I was there when Ruben Wiki arrived.
It was a sunny Sunday afternoon at Bruce in March 1994. The Raiders we’re hosting the Knights, and an 11 year old version of your humble correspondent sat on the hill that would years later become Bay 72, hoping to see evidence that the promise of 1993 would be fulfilled in 1994.
It’s odd to think now, but Wiki wasn’t a sure thing when his career began. The Raiders were a star studded outfit to be sure. There were 12 current or future internationals in the side that day (and more on grand final day). But funnily enough there were questions in the back five at that point of the season, none more important than who would be Mal Meninga’s long-term partner in the centres. Mullins, Croker, Albert Fullivai, Nagas, and Nadruku (then injured) all figured to be part of the mix. A young Ruben Wiki had made three appearances in 1993, none which I remember. Could Wiki be the permanent partner Meninga had been searching for since Daley moved up to the fancy end of town?
That question was decided when Wiki found the try-line on four different occasions that day. Memory is funny, but I still can see him stepping off his left back into the middle, obliterating tacklers on his way to the try line that day; a turn of pace, a slab of power, impossible to bring down. It was reminiscent of what would occur so many times throughout his career.
Bruising runs, pace and agility, not to mention simply terrifying defence. It was quite a mix. Wiki took off where Meninga’s career was ending. There were so many commonalities. Both had physical power that outgunned anyone that played opposite. And like Meninga, Wiki had an amount of pace that was almost never seen in a man his size. If Mal was the ideal for what the centre would become in the modern game, Wiki was the new version. The idea of them playing on the same side of the field (as centres often did back them) must have given defenders cold sweats. It probably still does.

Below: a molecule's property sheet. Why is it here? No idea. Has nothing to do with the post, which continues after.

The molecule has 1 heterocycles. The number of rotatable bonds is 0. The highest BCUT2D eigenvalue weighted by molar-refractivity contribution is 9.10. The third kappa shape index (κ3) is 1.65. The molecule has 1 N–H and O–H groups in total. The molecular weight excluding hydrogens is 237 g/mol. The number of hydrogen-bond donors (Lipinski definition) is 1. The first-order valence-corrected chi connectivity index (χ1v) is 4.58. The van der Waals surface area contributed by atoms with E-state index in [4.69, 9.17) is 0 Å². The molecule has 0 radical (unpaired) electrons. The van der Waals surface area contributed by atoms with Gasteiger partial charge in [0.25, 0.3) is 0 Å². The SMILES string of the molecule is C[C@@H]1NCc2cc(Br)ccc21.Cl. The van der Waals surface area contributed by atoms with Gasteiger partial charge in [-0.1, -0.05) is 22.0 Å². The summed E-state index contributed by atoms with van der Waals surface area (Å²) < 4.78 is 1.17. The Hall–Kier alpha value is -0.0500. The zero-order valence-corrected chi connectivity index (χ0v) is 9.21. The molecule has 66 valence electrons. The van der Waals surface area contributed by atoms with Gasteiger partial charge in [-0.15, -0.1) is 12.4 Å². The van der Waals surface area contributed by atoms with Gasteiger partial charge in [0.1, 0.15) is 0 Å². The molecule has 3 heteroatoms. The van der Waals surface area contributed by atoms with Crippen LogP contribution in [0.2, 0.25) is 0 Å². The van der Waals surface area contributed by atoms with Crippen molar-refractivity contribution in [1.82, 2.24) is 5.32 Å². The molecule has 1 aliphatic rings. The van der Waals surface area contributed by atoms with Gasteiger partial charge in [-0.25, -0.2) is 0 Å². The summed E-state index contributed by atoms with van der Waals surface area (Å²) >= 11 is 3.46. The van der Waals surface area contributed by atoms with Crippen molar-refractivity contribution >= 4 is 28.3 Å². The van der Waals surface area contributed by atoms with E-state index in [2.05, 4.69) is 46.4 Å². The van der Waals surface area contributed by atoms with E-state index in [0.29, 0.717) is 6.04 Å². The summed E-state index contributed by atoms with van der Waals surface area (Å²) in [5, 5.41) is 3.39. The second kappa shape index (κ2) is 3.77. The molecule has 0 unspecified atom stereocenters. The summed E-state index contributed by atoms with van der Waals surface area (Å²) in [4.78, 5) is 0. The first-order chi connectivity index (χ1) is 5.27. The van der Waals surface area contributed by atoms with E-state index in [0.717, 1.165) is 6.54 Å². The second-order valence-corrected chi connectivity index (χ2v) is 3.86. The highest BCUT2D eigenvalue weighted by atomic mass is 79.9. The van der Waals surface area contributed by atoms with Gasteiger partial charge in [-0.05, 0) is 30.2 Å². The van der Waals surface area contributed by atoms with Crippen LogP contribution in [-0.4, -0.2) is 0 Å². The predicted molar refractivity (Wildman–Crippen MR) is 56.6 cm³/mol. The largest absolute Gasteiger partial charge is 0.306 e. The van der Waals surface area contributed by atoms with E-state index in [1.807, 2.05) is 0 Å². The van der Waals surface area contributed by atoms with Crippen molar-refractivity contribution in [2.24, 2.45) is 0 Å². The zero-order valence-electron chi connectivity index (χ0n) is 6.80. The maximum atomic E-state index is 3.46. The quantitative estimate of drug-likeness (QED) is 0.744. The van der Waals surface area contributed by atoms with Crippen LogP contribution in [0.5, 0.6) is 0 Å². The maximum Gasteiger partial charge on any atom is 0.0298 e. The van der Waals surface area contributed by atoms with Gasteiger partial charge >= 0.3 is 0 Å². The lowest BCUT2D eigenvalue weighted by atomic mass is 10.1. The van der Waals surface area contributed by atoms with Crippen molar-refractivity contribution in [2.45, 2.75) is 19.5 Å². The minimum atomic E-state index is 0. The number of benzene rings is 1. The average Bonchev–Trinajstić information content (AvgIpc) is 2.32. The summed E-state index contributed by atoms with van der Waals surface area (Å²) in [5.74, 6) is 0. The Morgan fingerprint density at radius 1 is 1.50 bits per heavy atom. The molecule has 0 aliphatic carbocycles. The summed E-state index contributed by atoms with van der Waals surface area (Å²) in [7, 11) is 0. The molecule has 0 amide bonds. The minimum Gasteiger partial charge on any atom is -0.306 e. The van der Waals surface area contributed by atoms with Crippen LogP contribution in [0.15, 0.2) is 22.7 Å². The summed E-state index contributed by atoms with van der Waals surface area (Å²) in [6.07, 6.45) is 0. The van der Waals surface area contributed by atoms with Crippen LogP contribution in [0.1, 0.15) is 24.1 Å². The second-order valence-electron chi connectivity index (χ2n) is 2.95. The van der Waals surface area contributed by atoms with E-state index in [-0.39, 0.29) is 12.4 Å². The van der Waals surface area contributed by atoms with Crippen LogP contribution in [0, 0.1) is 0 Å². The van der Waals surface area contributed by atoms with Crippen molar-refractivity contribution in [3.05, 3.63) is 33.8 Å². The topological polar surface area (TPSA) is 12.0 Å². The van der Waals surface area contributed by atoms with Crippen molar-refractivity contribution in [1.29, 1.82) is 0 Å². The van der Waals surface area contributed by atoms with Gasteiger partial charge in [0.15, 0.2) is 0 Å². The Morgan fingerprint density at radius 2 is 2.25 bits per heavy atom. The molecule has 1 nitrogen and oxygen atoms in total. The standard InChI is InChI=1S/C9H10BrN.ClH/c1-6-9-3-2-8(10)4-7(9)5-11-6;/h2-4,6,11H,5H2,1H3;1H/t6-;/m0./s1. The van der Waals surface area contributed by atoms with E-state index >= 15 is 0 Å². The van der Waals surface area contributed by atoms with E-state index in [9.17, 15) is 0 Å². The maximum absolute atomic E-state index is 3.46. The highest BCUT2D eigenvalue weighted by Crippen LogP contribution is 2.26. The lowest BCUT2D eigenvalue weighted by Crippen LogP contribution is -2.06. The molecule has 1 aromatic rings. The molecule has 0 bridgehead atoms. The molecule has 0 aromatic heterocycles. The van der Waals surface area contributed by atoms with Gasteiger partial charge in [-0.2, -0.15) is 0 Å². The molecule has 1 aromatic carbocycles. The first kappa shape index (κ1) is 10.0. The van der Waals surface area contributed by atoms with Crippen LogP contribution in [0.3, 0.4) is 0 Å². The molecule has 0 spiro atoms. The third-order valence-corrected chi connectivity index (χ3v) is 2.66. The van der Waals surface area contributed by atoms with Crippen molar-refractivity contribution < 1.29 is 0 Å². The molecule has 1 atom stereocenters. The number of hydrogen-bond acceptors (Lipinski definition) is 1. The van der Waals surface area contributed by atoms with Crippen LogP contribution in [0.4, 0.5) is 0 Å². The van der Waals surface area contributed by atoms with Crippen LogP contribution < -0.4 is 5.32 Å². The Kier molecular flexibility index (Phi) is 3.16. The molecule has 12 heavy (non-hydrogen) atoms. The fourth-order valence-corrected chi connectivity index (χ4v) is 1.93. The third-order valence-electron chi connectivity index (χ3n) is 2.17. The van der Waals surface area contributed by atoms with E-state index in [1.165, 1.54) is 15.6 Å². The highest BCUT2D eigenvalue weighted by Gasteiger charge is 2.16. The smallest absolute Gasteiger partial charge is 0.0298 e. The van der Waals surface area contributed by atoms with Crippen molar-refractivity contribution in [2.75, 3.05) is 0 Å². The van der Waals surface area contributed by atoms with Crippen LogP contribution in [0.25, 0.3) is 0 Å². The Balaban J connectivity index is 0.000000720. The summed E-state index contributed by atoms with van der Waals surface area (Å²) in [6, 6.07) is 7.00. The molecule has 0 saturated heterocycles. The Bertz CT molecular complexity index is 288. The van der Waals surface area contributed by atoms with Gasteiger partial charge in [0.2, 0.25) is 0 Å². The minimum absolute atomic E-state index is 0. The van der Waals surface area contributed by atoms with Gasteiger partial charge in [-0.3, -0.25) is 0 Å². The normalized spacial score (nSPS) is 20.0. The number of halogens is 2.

There would be a fight for his signature early on. Well that’s not quite accurate – both the Raiders and the incoming Warriors got his signature, and Wiki had to fight in the courts to stay in Canberra. For a man that had barely established himself in the first string team, it was a battle royale to keep him in Canberra. As a child at the time, I didn’t understand how this mess had been created, but I was desperate for him to stay. It was already clear he would be important to Canberra. How right that turned out to be.
Wiki stayed, and cemented himself as a legend in Canberra, ending up playing 224 games for the Raiders (312 all up). What started as a nice to have, a additional benefit on top of a roster full of stars became more and more important. As the times changed his importance to Canberra grew, a symbol of a time when the Raiders were giants, evidence that greatness was still present in Canberra. But because he played for a Canberra side that were no longer the game-changing world-beaters of years past, he was sometimes forgotten by a rugby league public more focused on the the next thing rather than what already was.
He transitioned to the forwards in an attempt to get closer to the ball (it’s never a bad idea to get your best players the ball more often). He played in the middle with the same ferocity he played on the edge, tearing through any defender that didn’t have the desire to tackle and running bag of bricks.
And he was consistent. When people talk about consistency sometimes it can be a backhanded compliment, recognition that you did the boring things well for a long time. But Wiki was consistently brilliant. Even in his later years in Canberra and New Zealand he was still laying out attackers, still able to step around and run over defenders seemingly at will. I mean just check out what he did to Sia Soliola.
I never felt he got his due during his playing days, and to be honest, sometimes I even failed to give him appropriate due for his greatness. He was a man who was consistently great over 15 years of football, dominating in multiple positions for over 300 games. He won a premiership, made a mediocre side competitive and captained his country to a tri-series victory over the always favoured Australians. There was little that could be done on the rugby league field that he didn’t do.
I was also there the day Ruben Wiki left.
I don’t actually remember the game at all that night (though apparently the Raiders put 60 on Souths). I do however remember being one of the many that stood around the edge of Bruce as Wiki did a lap of honour. The emotion in his face was obvious, struggling to hold back tears as he moved on from the Canberra phase in his career. The Warriors’ fight had taken ten years but he’d eventually agreed to go home. It was devastating for Raiders fans to see him go and on Wiki’s face that night you could see it wasn’t a decision he made easily.
On Wednesday the National Rugby League will put Ruben Wiki in the hall of fame. When Wiki left Canberra he was already a legend. I’m glad to see this being recognised by the rest of rugby league.